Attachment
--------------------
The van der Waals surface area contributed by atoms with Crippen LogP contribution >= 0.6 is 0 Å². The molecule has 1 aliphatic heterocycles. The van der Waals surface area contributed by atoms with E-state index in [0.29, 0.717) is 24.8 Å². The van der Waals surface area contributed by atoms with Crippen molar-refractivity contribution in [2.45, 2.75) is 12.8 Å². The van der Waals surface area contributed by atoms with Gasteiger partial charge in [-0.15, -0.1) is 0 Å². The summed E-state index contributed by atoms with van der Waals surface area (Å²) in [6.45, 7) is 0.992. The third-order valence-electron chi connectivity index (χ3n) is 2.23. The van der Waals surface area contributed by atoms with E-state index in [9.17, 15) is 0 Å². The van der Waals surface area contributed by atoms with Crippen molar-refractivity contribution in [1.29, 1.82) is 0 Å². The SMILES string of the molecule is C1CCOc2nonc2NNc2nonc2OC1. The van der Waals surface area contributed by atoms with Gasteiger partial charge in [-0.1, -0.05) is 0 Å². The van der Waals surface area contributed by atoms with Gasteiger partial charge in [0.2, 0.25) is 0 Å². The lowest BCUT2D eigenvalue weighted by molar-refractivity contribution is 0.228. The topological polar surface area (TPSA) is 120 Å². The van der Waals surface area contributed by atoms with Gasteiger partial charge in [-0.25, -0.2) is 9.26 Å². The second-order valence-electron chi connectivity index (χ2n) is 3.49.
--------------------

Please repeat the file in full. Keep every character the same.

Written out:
The van der Waals surface area contributed by atoms with Crippen LogP contribution >= 0.6 is 0 Å². The molecule has 1 aliphatic heterocycles. The van der Waals surface area contributed by atoms with E-state index in [0.29, 0.717) is 24.8 Å². The van der Waals surface area contributed by atoms with Crippen molar-refractivity contribution in [2.45, 2.75) is 12.8 Å². The van der Waals surface area contributed by atoms with Gasteiger partial charge in [-0.15, -0.1) is 0 Å². The summed E-state index contributed by atoms with van der Waals surface area (Å²) in [6.45, 7) is 0.992. The third-order valence-electron chi connectivity index (χ3n) is 2.23. The van der Waals surface area contributed by atoms with E-state index in [9.17, 15) is 0 Å². The van der Waals surface area contributed by atoms with Crippen molar-refractivity contribution in [1.29, 1.82) is 0 Å². The SMILES string of the molecule is C1CCOc2nonc2NNc2nonc2OC1. The van der Waals surface area contributed by atoms with Gasteiger partial charge in [-0.1, -0.05) is 0 Å². The van der Waals surface area contributed by atoms with Gasteiger partial charge in [0.2, 0.25) is 0 Å². The lowest BCUT2D eigenvalue weighted by molar-refractivity contribution is 0.228. The topological polar surface area (TPSA) is 120 Å². The van der Waals surface area contributed by atoms with Gasteiger partial charge in [-0.25, -0.2) is 9.26 Å². The second-order valence-electron chi connectivity index (χ2n) is 3.49.